Table Of Content
- About the Author
- About the Book
- This eBook can be cited
- Table of Contents
- Foreword: by Lynn Mario Menezes de Souza
- Preface: Approach of This Text
- Chapter One: The Rise of International Education: Expanded Opportunities, New Complications
- Opportunities and Complications
- Globalization, Neoliberalism, Performativity
- The Expediency of International Education under Globalization
- Chapter Two: The Challenge of Learning across Difference: Employing The Elephant and the Blind Men
- Extending the story
- The problem of representation
- Past textual engagements shape future ways of viewing
- The ground upon which we stand to engage others is not level
- The elephant’s parts and the blind men have (past) relations
- Even the (coherent) self and self-awareness is elusive
- Acknowledging the obstacles: Towards robust approaches
- Chapter Three: It Changed My Life! Lessons from Study Abroad
- The ‘Transformative’ International Experience
- Schooling the Transformative Experience
- Examining the Case of Zemach-Bersin’s Study Abroad
- Lessons learned from study abroad
- Correcting Zemach-Bersin’s unruly account
- Correcting the program: On having ‘not been prepared’
- Problematic Assumptions of Intercultural Learning
- Research in Intercultural Education
- Chapter Four: Lessons from Overseas Teaching: International Schools in the Global South
- The Rise of International Schools
- Past Reflection on My International School Teaching Experience
- Canadian Teachers’ Experiences in Chin’s A Foreigner in My Classroom
- Study of Five Canadian International School Teachers
- Common Shocks and Difficulties
- Close-ups of participants and their transformations
- Summary comments
- Chapter Five: Fostering Cosmopolitan Literacies: Toward Educating International Education
- Defining ‘cosmopolitan literacies’
- Cosmopolitan learning
- Cosmopolitan literacies
- Implications: “Best Practices?”
- Literacy as ongoing, enhancing capacities to narrate experience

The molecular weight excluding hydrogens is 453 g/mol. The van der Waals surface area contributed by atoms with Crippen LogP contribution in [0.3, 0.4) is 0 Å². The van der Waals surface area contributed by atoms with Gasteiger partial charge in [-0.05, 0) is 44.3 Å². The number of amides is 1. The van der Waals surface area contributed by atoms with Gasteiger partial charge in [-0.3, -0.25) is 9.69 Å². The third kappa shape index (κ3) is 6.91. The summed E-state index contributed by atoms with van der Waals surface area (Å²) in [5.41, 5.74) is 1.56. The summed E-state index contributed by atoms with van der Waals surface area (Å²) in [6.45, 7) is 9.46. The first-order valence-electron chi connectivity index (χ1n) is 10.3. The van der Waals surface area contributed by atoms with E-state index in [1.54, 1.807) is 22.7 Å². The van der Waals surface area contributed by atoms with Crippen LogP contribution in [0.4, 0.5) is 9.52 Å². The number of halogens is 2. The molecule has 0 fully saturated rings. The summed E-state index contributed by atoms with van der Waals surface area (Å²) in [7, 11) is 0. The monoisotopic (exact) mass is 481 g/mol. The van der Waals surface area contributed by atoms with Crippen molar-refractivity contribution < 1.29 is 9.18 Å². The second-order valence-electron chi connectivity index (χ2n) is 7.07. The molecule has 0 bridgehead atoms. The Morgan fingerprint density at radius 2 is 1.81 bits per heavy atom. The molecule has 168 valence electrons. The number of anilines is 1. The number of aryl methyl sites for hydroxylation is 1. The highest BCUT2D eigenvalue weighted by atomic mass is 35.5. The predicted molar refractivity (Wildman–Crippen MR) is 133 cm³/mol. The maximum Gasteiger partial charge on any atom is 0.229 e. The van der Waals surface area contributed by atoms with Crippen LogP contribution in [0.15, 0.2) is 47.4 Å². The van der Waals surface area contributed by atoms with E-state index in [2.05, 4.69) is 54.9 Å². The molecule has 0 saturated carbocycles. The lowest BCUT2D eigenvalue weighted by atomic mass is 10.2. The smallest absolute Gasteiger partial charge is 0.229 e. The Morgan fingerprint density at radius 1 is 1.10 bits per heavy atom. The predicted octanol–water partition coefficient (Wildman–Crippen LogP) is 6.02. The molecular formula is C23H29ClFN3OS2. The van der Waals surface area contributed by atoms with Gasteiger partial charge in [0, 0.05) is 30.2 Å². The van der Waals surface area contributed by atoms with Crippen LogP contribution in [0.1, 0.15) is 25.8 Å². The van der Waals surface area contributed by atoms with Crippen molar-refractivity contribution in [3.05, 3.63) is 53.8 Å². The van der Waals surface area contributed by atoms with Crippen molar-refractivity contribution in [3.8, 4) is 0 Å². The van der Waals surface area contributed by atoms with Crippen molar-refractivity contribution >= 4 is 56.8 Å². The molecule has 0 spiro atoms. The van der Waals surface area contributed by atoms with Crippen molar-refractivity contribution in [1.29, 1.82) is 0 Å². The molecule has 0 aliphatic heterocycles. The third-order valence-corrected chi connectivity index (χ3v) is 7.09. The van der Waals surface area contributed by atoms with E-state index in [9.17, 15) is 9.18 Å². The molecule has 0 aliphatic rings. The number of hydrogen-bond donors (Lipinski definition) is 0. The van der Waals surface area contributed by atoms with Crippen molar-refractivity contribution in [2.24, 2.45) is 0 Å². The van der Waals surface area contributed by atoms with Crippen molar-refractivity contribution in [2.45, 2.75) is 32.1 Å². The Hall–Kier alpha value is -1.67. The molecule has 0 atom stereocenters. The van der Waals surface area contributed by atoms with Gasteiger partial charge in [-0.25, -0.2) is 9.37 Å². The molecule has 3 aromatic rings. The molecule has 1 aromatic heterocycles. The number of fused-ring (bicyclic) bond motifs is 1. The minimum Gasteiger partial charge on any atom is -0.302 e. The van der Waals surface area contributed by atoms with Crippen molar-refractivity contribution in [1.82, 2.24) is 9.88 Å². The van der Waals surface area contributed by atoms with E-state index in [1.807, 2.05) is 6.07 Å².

- Knowledge approaches
- Researching the every day
- Re-considering study abroad and the case of Zemach-Bersin
In a period widely proclaimed as promoting global interconnectedness through widespread flows of peoples, finances, goods and knowledges, critical analyses of the educational implications of such a mentality and set of conditions are urgent and welcome. Paul Tarc’s work represents a significant contribution.
From my own perspective, located within an educational institution in Latin America and more specifically, in Brazil, one of the major issues in critical considerations of trans-/inter-cultural/global citizenship education is being able to locate and identify, in a trans-/intercultural/global encounter, where one (and one’s interlocutor) is speaking from and to use this awareness as a basis for understanding the ensuing interchanges and the possible misunderstandings which may probably arise. Given the unpredictable nature of such encounters, educating for such a context can present immense difficulties (many of which Tarc engages in this book). However, once again calling attention to where I myself am speaking from–the so-called global South, the ‘unpredictability’ of such global encounters is already an issue; in contrast, dominant conceptions seem to presuppose the possibility of predictability, control and the guarantee of understanding in communicative and knowledge exchanges in such encounters.
As innumerable post-colonial and Latin American thinkers have recently shown, these global encounters are usually marked by histories of inequality; though they may not be consciously present in the minds of the actual participants in the exchange or encounter, they are there epistemologically in the inherited paradigms of unequal language and meaning-making which constitute the interlocutors on both sides of the encounter. ← vii | viii →
Latin American thinkers such as Anibal Quijano, Walter Mignolo and Arturo Escobar have elaborated extensively on what they call the coloniality of knowledge; this refers to the fact that in the context of the Latin American history of colonization and its consequences—visible in the capitalist paradigm which still predominates and generates the social, cultural and economic inequalities and injustices which characterize much of Latin America—there have been enormous inequalities establishing differences in value between: who speaks and who is spoken to; which language is recognized as language and which is heard (if at all) as mere white noise and by whom; and which knowledges are valued as knowledge.
In short, the coloniality of knowledge establishes who is recognized as a full citizen and who is not. For someone located in such a context, in the shadow of what the West sees as ‘modernity,’ the possibility of not being understood, seen or heard is what is held as predictable. In contrast, the interlocutor who sees himself as a full citizen in undeniable possession of a language, culture and knowledges of undeniable value sees as predictable the fact that in the encounter he will be understood. Even though such a speaker may foresee difficulties in understanding his interlocutor, this will probably be seen as also predictable, given the presupposition that his interlocutor is in possession of an unequal language and knowledges.